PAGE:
About Alis

Alis Franklin is a thirtysomething Australian author of queer urban fantasy. She likes cooking, video games, Norse mythology, and feathered dinosaurs. She’s never seen a live drop bear, but stays away from tall trees, just in case.

Own it.

To reiterate the point I and others have repeatedly made, if you don’t own your online presence you’re just [one] malprogrammed bot or one bogus DMCA notice away from being shut down. It doesn’t matter if your content is on WordPress, Blogger, Tumblr, Flickr, Youtube, etc, if it is someone else’s platform then you’re still at risk.

Nate Hoffelder on platforms.

While I (obviously) do agree with this, I will note “owning your own platform” is not actually a panacea in the sense that, online, we’re always beholden to someone else, whether it’s our website host, datacenter operator, CDN provider, domain registrar, or whatever. These relationships are complex. I won’t host a website in the US any more, for example, after EA slapped my old videogame fan blog with a DMCA over Star Wars: The Old Republic screenshots. I could’ve counter-claimed, but doing so would’ve forced me to renounce any potential protection under Australian law (DMCA notices are deceptively vicious if you’re not American). It was such a trivial fucking thing, and I nearly lost my entire website because of it.

On the other hand, my old host did lose a customer. So… y’know. There’s that.

That being said: hosting all your content with a massive third-party aggregation company that considers you to be a product, not a customer? Yeah, nah. Not a great idea, huh.

2018-12-05T10:19:49+00:005th December, 2018|Tags: internet, law, tech|

Oh no not even Rothko is safe!

Relatedly: to this day, my mother has a framed Rothko exhibition poster she stole from a wall in a random room in the Venice Guggenheim museum when she was a teenager. So I guess I’ve always subconsciously associated Rothko paintings with crime? Which is… kind of inappropriate, I guess? But really, really specific and probably not what The Algorithm is flagging for…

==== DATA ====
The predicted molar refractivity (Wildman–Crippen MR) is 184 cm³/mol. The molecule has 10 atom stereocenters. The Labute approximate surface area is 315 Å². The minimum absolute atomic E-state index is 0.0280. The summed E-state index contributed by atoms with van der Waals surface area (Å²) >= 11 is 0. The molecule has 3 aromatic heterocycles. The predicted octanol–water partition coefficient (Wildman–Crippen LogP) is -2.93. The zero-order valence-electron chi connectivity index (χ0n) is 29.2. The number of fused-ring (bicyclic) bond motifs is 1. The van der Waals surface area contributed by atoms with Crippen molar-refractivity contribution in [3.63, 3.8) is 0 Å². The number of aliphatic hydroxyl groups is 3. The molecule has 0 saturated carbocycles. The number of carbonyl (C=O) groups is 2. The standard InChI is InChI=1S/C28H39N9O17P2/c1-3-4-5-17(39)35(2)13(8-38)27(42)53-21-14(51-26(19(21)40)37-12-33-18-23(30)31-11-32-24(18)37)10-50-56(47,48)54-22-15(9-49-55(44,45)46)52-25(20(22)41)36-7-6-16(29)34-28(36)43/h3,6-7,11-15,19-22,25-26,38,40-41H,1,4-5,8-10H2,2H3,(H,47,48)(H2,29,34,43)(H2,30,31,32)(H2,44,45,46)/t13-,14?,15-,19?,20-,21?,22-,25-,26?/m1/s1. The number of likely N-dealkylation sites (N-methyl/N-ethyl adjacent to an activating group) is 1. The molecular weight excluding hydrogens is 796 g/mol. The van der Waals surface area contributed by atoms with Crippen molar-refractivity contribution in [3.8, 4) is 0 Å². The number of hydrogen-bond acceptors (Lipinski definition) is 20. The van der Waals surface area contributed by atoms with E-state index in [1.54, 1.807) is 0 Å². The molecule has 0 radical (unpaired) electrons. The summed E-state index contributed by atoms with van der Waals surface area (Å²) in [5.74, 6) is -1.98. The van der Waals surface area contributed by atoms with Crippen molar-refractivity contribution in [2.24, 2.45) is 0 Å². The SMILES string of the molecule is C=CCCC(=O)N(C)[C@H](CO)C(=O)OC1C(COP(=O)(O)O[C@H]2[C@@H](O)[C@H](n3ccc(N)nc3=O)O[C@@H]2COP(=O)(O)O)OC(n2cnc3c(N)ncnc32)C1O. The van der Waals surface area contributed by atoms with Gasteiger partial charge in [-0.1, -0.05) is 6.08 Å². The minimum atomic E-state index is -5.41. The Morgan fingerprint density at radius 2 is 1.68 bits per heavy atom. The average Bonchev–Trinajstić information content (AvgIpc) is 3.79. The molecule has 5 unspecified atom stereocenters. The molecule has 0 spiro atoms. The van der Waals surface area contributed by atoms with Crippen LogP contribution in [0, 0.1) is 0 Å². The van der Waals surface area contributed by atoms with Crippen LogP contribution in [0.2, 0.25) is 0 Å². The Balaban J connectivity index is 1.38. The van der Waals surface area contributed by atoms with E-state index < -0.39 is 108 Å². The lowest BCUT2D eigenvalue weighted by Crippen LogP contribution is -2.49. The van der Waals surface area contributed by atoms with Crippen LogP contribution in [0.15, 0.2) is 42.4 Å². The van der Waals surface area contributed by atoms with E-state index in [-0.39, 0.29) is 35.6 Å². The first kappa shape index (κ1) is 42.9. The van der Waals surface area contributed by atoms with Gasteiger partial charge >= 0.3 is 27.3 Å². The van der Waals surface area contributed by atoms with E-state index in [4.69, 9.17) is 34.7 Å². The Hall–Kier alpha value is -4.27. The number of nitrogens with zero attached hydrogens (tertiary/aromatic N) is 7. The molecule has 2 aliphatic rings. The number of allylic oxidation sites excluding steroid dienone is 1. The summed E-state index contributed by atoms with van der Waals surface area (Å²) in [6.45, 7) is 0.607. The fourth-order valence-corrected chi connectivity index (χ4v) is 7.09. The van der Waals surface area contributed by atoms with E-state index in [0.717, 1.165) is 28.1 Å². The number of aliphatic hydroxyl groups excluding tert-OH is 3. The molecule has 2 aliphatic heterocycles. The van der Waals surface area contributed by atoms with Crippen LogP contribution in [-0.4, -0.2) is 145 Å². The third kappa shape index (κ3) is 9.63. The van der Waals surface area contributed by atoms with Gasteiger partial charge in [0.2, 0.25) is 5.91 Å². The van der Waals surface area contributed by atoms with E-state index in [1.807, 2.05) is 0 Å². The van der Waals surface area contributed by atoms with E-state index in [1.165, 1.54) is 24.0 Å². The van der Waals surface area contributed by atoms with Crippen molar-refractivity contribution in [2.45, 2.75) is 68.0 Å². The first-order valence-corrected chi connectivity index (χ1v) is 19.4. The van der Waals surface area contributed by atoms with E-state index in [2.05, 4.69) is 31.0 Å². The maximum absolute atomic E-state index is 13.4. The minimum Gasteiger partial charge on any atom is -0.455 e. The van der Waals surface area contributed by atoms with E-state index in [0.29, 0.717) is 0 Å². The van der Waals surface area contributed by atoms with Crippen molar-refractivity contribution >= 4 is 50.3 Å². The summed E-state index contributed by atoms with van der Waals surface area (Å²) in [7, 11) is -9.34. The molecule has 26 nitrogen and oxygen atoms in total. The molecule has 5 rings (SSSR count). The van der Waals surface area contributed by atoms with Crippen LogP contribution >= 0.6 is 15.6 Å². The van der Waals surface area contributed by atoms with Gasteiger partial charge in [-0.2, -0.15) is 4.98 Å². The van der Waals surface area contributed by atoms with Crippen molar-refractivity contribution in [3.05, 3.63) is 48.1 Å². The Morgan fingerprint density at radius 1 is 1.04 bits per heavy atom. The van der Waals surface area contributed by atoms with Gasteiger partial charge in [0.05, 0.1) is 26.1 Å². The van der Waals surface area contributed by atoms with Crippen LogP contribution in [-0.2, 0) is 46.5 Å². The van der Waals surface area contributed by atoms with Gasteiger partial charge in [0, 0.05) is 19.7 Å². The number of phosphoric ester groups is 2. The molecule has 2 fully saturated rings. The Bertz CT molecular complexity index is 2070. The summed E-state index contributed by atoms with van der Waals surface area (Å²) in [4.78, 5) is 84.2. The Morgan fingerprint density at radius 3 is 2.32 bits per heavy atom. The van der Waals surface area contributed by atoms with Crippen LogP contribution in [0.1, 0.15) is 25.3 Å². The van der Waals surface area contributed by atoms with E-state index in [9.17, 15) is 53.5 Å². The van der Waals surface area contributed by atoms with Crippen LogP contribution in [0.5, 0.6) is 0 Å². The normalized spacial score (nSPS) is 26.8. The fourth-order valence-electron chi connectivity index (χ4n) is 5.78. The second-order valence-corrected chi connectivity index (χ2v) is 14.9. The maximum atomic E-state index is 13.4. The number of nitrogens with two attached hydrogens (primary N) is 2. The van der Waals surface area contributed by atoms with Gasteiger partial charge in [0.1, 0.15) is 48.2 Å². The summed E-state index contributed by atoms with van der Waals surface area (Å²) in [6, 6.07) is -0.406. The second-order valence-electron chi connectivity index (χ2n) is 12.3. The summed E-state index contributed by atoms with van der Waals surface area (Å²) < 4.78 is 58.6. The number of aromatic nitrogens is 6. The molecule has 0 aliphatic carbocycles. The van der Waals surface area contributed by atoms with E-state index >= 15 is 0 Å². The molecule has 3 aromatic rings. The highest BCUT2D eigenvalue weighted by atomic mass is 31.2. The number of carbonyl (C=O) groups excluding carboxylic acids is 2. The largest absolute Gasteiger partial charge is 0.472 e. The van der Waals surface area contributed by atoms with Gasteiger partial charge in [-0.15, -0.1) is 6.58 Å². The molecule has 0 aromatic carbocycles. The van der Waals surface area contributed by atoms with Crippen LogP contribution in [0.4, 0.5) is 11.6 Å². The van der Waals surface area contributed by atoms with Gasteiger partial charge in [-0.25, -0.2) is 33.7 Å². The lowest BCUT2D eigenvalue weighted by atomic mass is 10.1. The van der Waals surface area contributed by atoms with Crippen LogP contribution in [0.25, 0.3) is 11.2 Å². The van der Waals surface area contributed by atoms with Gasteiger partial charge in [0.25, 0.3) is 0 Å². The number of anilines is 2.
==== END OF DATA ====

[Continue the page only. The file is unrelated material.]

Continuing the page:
2018-12-06T07:42:10+00:005th December, 2018|Tags: social media, tumblr|

HTTPS is still bullshit, part one million.

In this episode: HTTPS is still bullshit because it does not enforce single origin. That is, a website can appear as “valid HTTPS” while serving up to you malicious third-party JavaScrpit and cookies and iframes and all sorts of attendant garbage.1 Worse, because of the way the Modern Internet™ works (i.e. being monetized by third-party adtech), there is no way of changing this without either, a) breaking every major website, or b) creating a multi-tier internet based around which websites can afford to shell out hundreds of dollars a year for EV certs.

  1. So long as they’re being served from a site that also uses HTTPS. Which pretty much everyone does nowadays, even malware vendors, largely thanks to Google pushing the technology to sell more analytics products. ^
2018-06-15T07:06:03+00:005th December, 2018|Tags: infosec, ssl, tech|

So to any fandom people looking for a new home in the post-Tumblr world, I’ve set up as a fandom-friendly and fan-run Mastodon instance.

I’m still setting up some things like the terms of service (and the all-important custom emoji), but general policies will include:

  • moderation for harassing or abusive content
  • allowed adult content (with content warnings in public timelines)
  • no ads, tracking, or user monetization.

For those unclear on Mastodon, it’s a Twitter-like social network, a primer on which may be found here. Any other questions, feel free to ping me. Otherwise, um… enjoy?

2018-12-04T20:21:18+00:004th December, 2018|Tags: fandom, mastodon, social media, tumblr|